To send content items to your account,
please confirm that you agree to abide by our usage policies.
If this is the first time you use this feature, you will be asked to authorise Cambridge Core to connect with your account.
Find out more about sending content to .
To send content items to your Kindle, first ensure firstname.lastname@example.org
is added to your Approved Personal Document E-mail List under your Personal Document Settings
on the Manage Your Content and Devices page of your Amazon account. Then enter the ‘name’ part
of your Kindle email address below.
Find out more about sending to your Kindle.
Note you can select to send to either the @free.kindle.com or @kindle.com variations.
‘@free.kindle.com’ emails are free but can only be sent to your device when it is connected to wi-fi.
‘@kindle.com’ emails can be delivered even when you are not connected to wi-fi, but note that service fees apply.
This study aimed to explore thedifference in emotional recognition of musical auditory stimulation and artfulvisual stimulation between helathy people and patients with schizophrenia.
20 songs and 20 paintings thatcontained sad or cheerful emotions were presented to 123 patients withschizophrenia and 224 healthy people as control group. The subjects were askedto tell about their emotions that they had felt from each musical auditorystimulation and artful visual stimulation. To measure such emotions, the Emotional Empathy Scale was used. The level of psychopathology in patientsgroup were evaluated with the Positive and Negative Syndrome Scale and the Formal Thought Disorder Rating Scale.
The correct answer rate to musical auditoryand artful visual stimulation of the patient group was significantly lower than that of thecontrol group. Thepatient group showed lower emotional empathic ability compared to the controlgroup. In the patient group, the correct answer rate to musical and artfulstimulation showed a negative correlation with score with Formal ThoughtDisorder Rating Scale.
Patients with schizophrenia have difficulties inprecise emotional recognition to auditory and visual stimulations, and this isassociated with lowered empathic ability and thinking disorder of patients withschizophrenia. If an psychosocial rehabilitation program or psychotherapy isimplemented to patients with schizophrenia, it is deemed to be necessary to make a mediation to improve the emotional recognition and expression ability of patients with schizophrenia.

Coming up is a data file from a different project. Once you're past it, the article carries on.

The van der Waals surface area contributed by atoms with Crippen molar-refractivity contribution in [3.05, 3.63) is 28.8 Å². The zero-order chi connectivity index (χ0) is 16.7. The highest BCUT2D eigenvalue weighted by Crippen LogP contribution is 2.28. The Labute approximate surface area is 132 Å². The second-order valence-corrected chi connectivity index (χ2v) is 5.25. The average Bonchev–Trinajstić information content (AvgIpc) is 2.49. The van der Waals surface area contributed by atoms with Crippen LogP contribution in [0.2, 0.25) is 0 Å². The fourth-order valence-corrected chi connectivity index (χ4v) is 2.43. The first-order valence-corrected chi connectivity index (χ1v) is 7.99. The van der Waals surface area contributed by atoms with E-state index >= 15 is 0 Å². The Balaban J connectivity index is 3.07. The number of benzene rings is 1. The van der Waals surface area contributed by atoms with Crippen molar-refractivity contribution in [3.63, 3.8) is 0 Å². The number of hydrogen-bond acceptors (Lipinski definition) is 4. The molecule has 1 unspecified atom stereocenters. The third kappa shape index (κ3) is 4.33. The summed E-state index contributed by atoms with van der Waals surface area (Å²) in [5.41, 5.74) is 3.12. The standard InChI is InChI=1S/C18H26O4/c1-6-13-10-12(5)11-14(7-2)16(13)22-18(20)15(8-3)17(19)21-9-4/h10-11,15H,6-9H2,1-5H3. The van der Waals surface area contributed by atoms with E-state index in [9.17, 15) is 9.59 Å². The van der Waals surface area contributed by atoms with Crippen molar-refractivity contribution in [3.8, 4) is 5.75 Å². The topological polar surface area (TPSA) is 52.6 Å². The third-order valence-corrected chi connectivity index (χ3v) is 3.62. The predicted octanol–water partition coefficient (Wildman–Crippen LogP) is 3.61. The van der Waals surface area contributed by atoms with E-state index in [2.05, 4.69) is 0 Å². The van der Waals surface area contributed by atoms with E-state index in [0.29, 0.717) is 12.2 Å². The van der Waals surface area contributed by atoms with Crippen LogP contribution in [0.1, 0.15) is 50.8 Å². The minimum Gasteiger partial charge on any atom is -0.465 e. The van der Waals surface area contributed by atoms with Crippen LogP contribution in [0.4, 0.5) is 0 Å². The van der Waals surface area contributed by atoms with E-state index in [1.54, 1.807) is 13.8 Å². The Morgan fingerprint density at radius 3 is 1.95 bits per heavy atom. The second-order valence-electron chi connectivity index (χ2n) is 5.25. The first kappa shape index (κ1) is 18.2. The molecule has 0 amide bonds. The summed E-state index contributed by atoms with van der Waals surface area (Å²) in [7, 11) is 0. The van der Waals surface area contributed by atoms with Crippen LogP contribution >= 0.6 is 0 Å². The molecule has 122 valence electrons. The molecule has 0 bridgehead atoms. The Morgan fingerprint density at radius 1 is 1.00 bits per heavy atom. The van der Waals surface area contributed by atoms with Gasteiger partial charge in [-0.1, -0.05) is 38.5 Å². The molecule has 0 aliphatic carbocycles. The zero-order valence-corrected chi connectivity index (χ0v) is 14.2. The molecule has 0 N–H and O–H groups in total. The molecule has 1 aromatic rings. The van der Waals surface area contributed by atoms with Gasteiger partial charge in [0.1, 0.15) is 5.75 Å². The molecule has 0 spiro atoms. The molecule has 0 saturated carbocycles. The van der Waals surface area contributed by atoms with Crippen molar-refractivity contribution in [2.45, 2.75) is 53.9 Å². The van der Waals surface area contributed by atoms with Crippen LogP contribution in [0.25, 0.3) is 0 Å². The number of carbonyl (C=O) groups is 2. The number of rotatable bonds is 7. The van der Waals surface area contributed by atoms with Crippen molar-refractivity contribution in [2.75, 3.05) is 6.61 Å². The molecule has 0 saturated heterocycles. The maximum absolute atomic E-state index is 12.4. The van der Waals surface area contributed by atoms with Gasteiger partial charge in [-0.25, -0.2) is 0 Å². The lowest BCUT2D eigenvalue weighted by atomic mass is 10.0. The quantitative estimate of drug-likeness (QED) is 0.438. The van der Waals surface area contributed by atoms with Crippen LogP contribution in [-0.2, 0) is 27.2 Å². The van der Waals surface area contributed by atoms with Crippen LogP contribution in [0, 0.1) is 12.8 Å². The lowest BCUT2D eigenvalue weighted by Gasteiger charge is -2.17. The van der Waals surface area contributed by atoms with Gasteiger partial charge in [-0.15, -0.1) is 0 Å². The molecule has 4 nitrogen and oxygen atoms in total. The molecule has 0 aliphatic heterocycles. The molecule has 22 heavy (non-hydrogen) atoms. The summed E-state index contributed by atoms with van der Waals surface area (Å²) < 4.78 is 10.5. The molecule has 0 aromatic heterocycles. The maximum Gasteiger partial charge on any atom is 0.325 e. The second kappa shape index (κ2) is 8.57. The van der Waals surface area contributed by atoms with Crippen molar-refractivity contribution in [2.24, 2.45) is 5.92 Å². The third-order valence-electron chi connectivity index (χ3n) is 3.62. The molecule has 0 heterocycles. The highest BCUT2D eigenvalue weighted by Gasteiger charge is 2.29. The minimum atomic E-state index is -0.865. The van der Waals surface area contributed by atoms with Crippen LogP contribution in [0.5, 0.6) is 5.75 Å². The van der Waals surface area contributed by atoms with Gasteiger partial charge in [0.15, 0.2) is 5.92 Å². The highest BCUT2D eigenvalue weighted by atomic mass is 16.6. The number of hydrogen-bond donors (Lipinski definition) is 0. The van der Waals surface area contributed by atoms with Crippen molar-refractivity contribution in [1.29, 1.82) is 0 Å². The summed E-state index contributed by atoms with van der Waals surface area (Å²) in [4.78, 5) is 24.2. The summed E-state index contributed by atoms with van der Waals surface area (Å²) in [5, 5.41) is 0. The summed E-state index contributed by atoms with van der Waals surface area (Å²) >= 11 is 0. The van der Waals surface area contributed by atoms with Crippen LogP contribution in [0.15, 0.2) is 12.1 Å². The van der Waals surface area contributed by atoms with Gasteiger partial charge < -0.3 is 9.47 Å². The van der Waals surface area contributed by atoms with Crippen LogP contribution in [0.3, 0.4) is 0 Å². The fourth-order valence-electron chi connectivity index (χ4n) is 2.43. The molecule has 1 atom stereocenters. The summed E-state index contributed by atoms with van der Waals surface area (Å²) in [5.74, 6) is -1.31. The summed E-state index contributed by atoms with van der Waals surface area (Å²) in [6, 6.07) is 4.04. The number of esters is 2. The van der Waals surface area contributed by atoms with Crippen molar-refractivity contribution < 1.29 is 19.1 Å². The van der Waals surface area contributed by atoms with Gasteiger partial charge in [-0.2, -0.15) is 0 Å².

This study was aimed to discover the correlation between those getting tattoos and their psychopathology relating to their delinquent behavior and emotional problems.
Date for this study was collected from 19-year-old men who were receiving a physical examination for conscription at the Korea Military Manpower Administration. 400 data sheets were collected among them. All of sjubjects were evaluated on the following measures: sociodemographic variants, Juvernile delinquency scale, State-trait anger expression inventory, Beck depression inventory, State-triat anxiety inventory, and Positive affect and negative affect schedule.
In comparison with those without tattooes, those with a tattoo scored higher in the scales that were related to delinquency, anger, depression, and negateive emotion. Furthermore, there were positive correlations between the number of tattoos and the scores for the Juvenile delinquent tendency and behavior scale as well as on the State-triat anxiety scale.
Those with tattoos had experienced anger, anxiety, and depression more strongly in comparison with those without tattoos. These reults recommended that tattooed males should be evaluated more on their regrading psychopathology compared to those without tattoos.
Email your librarian or administrator to recommend adding this to your organisation's collection.